For the last 28 years, Lloyd Peck has spent many months of each year in the Antarctic, conducting research for the British Antarctic Survey (BAS) and their collaborators. As Science Leader of Biodiversity, Evolution and Adaptation team, he oversees several dozen different field and laboratory projects that explore patterns in biodiversity, species and ecosystem functions, impacts and responses to human interactions and climate change. His particular interests are in adaptations of polar marine species, ecology and marine biology.
Extremely well adapted
Animals that are adapted to the very narrow range of temperatures found in the polar oceans have evolved a number of unusual adaptations to survive. Antarctic fish known as notothenioids contain a kind of protein 'antifreeze' to prevent their cells from freezing. In many species, embryonic development and growth is slower than comparable species in warmer waters. Many other biological and metabolic processes are likewise slower than in warm-water counterparts, and polar animals are often long-lived.
In frigid polar waters, animals are able to grow larger than usual in the extreme cold, a phenomena known as polar gigantism. There are sea spiders that can reach up to 70cm and isopods that reach 14cm. (Imagine a spider that could basically cover a single bed or a wood louse the size of a hamster and you get the idea.) A result of these adaptations means that many Antarctic fauna are exquisitely sensitive to temperature, and why a difference of just a few degrees in sea temperature causes immediate damage to cells that lead quickly to the death of the animal. That is just one of many reasons why climate change poses a threat to the wildlife of the polar regions.
How to fold a frosty protein
The phenomena of polar gigantism is not completely understood. The most broadly-accepted theory is the ‘oxygen hypothesis’ which posits that the animals grow due to a combination of high levels of oxygen in the ocean and low metabolic rates because of the extreme cold temperatures. But there may be another explanation, as Lloyd will discuss in his talk, There be monsters: adaptations in Antarctic marine animals.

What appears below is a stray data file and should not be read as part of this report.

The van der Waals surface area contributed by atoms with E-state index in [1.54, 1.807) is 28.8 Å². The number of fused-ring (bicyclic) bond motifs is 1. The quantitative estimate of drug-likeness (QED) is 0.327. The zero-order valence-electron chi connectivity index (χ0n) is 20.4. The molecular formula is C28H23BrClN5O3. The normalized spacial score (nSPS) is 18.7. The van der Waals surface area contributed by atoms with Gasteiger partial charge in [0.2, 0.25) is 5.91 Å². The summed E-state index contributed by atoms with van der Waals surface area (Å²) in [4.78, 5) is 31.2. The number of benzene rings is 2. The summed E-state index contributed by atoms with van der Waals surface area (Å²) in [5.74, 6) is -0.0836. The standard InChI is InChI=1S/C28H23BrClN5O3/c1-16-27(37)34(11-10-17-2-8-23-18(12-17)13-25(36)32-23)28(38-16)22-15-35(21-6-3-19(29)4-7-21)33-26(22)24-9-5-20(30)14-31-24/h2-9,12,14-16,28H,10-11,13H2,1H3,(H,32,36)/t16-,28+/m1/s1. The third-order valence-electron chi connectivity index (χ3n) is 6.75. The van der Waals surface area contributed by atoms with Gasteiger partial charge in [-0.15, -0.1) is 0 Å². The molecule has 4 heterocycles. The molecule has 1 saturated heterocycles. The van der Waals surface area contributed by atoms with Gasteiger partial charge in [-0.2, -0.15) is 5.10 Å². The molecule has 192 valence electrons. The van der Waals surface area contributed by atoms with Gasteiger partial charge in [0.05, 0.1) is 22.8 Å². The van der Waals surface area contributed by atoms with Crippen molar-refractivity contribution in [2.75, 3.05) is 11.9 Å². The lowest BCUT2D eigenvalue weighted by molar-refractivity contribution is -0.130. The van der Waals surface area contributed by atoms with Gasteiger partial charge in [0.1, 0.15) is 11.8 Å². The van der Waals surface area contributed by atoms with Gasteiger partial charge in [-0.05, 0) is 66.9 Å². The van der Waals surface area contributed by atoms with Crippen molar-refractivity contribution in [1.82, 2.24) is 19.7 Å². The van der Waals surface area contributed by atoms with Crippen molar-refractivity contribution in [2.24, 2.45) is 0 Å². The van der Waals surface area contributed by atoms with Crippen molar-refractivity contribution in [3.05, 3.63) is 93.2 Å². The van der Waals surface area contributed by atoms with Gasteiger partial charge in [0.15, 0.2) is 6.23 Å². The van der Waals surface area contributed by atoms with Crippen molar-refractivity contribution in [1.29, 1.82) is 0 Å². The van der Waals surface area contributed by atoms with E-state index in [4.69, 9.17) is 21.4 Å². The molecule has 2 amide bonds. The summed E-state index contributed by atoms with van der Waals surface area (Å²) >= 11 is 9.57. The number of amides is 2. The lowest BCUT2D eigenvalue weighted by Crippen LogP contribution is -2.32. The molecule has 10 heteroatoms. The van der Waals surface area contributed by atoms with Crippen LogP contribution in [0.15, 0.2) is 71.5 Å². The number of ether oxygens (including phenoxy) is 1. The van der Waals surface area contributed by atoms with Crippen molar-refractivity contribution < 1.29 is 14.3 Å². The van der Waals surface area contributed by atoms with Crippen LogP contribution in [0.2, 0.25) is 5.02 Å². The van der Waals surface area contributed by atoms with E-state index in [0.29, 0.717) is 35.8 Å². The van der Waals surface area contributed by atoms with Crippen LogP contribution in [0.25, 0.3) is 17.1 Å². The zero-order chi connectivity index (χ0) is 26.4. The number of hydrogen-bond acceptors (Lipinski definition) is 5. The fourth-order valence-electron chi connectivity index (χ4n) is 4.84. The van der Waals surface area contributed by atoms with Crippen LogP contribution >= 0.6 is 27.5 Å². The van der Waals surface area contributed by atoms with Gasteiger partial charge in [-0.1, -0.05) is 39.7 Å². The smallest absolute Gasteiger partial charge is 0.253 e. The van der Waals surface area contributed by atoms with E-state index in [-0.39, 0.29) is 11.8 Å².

As those who have been to a talk by Professor Jane Clarke will know, proteins are the building blocks of life, underpinning fundamental processes in all living organisms, but they must fold into very specific 3D structures. The optimal temperature at which proteins work varies according to species and the conditions they inhabit, but in cold water proteins have difficulty folding in temperatures lower than 0°C. Lloyd will discuss how marine animals proteins have evolved to overcome this challenge.
Scroll down to see photos of Lloyd's recent field trip to Rothera Research Station.
About the Speaker
Professor Lloyd Peck has been a Visiting Lecturer in Zoology in Cambridge since 1995 and was a Course director for the Department of Continuing Education (2015-2018). He was Deputy Chair of the Cambridge Earth Sciences DTP that funds, recruits and administers around 20 PhD studentsyearly(2013-2018). He gives masterclasses in presentation skills to post-graduates and gave the Royal Institution Christmas lectures in 2004.
Lloyd is a Fellow of the Royal Institution, a Fellow of the Zoological society of London, a member of the Marine Biological Association of the UK and a member of the Society for Experimental Biology. He is a Fellow of Wolfson College.